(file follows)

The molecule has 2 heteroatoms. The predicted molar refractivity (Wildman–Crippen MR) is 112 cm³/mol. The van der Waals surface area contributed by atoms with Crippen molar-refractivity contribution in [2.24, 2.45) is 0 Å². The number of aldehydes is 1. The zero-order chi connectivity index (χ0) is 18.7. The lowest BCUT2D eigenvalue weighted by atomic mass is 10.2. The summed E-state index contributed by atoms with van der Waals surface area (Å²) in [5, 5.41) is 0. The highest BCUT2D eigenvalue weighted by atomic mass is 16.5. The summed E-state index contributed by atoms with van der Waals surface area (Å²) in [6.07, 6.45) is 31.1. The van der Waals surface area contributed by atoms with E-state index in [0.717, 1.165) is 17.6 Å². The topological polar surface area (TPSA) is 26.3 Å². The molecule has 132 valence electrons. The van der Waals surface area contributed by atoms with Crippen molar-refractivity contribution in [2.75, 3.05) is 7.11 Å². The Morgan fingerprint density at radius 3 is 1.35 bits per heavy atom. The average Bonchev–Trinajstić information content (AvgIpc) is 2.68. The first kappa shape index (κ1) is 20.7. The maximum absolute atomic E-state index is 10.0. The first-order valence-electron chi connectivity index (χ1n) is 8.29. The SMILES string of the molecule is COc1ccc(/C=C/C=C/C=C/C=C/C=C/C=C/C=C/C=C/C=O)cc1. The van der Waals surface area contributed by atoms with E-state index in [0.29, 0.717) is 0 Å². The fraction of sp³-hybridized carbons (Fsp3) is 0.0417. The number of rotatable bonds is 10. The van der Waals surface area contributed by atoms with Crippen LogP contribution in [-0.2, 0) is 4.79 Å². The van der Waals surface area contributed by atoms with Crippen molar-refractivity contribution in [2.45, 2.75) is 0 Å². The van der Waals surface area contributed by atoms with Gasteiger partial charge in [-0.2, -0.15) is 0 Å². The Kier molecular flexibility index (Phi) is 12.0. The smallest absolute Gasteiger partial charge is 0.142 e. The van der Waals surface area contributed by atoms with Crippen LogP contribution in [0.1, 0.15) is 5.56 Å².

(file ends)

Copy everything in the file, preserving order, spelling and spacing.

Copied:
The molecule has 2 heteroatoms. The predicted molar refractivity (Wildman–Crippen MR) is 112 cm³/mol. The van der Waals surface area contributed by atoms with Crippen molar-refractivity contribution in [2.24, 2.45) is 0 Å². The number of aldehydes is 1. The zero-order chi connectivity index (χ0) is 18.7. The lowest BCUT2D eigenvalue weighted by atomic mass is 10.2. The summed E-state index contributed by atoms with van der Waals surface area (Å²) in [5, 5.41) is 0. The highest BCUT2D eigenvalue weighted by atomic mass is 16.5. The summed E-state index contributed by atoms with van der Waals surface area (Å²) in [6.07, 6.45) is 31.1. The van der Waals surface area contributed by atoms with E-state index in [0.717, 1.165) is 17.6 Å². The topological polar surface area (TPSA) is 26.3 Å². The molecule has 132 valence electrons. The van der Waals surface area contributed by atoms with Crippen molar-refractivity contribution in [2.75, 3.05) is 7.11 Å². The Morgan fingerprint density at radius 3 is 1.35 bits per heavy atom. The average Bonchev–Trinajstić information content (AvgIpc) is 2.68. The first kappa shape index (κ1) is 20.7. The maximum absolute atomic E-state index is 10.0. The first-order valence-electron chi connectivity index (χ1n) is 8.29. The SMILES string of the molecule is COc1ccc(/C=C/C=C/C=C/C=C/C=C/C=C/C=C/C=C/C=O)cc1. The van der Waals surface area contributed by atoms with E-state index in [0.29, 0.717) is 0 Å². The fraction of sp³-hybridized carbons (Fsp3) is 0.0417. The number of rotatable bonds is 10. The van der Waals surface area contributed by atoms with Crippen LogP contribution in [-0.2, 0) is 4.79 Å². The van der Waals surface area contributed by atoms with Crippen molar-refractivity contribution in [2.45, 2.75) is 0 Å². The van der Waals surface area contributed by atoms with Gasteiger partial charge in [-0.2, -0.15) is 0 Å². The Kier molecular flexibility index (Phi) is 12.0. The smallest absolute Gasteiger partial charge is 0.142 e. The van der Waals surface area contributed by atoms with Crippen LogP contribution in [0.1, 0.15) is 5.56 Å².